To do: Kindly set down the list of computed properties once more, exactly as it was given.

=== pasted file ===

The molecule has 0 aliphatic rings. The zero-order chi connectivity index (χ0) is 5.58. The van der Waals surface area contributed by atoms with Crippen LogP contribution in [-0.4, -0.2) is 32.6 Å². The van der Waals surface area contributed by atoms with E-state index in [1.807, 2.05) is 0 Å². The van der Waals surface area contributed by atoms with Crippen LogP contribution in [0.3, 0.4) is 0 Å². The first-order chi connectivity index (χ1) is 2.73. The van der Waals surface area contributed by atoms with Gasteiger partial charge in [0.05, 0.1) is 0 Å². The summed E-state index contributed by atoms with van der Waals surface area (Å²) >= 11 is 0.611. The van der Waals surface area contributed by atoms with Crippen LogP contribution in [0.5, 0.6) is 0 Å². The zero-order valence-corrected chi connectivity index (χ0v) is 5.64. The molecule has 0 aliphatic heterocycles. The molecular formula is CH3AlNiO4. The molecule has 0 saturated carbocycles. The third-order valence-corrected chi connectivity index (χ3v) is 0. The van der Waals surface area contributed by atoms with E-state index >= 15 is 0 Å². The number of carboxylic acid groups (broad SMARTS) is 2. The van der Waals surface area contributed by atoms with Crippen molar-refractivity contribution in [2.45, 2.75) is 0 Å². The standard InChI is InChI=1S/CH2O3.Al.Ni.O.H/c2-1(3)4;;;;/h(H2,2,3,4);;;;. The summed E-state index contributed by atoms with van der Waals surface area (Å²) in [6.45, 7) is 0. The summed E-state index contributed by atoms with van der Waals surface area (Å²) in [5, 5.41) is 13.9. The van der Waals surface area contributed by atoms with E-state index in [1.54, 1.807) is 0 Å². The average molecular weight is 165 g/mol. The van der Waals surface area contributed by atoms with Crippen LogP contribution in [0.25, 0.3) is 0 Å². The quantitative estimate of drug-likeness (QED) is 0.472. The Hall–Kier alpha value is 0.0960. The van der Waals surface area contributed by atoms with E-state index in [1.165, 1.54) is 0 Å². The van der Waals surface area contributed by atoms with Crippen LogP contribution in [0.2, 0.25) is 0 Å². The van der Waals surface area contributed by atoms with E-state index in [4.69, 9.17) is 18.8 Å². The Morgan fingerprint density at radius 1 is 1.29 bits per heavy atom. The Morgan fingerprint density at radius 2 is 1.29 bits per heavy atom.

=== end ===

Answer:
The molecule has 0 aliphatic rings. The zero-order chi connectivity index (χ0) is 5.58. The van der Waals surface area contributed by atoms with Crippen LogP contribution in [-0.4, -0.2) is 32.6 Å². The van der Waals surface area contributed by atoms with E-state index in [1.807, 2.05) is 0 Å². The van der Waals surface area contributed by atoms with Crippen LogP contribution in [0.3, 0.4) is 0 Å². The first-order chi connectivity index (χ1) is 2.73. The van der Waals surface area contributed by atoms with Gasteiger partial charge in [0.05, 0.1) is 0 Å². The summed E-state index contributed by atoms with van der Waals surface area (Å²) >= 11 is 0.611. The van der Waals surface area contributed by atoms with Crippen LogP contribution in [0.5, 0.6) is 0 Å². The zero-order valence-corrected chi connectivity index (χ0v) is 5.64. The molecule has 0 aliphatic heterocycles. The molecular formula is CH3AlNiO4. The molecule has 0 saturated carbocycles. The third-order valence-corrected chi connectivity index (χ3v) is 0. The van der Waals surface area contributed by atoms with E-state index >= 15 is 0 Å². The number of carboxylic acid groups (broad SMARTS) is 2. The van der Waals surface area contributed by atoms with Crippen molar-refractivity contribution in [2.45, 2.75) is 0 Å². The standard InChI is InChI=1S/CH2O3.Al.Ni.O.H/c2-1(3)4;;;;/h(H2,2,3,4);;;;. The summed E-state index contributed by atoms with van der Waals surface area (Å²) in [6.45, 7) is 0. The summed E-state index contributed by atoms with van der Waals surface area (Å²) in [5, 5.41) is 13.9. The van der Waals surface area contributed by atoms with E-state index in [1.54, 1.807) is 0 Å². The average molecular weight is 165 g/mol. The van der Waals surface area contributed by atoms with Crippen LogP contribution in [0.25, 0.3) is 0 Å². The quantitative estimate of drug-likeness (QED) is 0.472. The Hall–Kier alpha value is 0.0960. The van der Waals surface area contributed by atoms with E-state index in [1.165, 1.54) is 0 Å². The van der Waals surface area contributed by atoms with Crippen LogP contribution in [0.2, 0.25) is 0 Å². The van der Waals surface area contributed by atoms with E-state index in [4.69, 9.17) is 18.8 Å². The Morgan fingerprint density at radius 1 is 1.29 bits per heavy atom. The Morgan fingerprint density at radius 2 is 1.29 bits per heavy atom.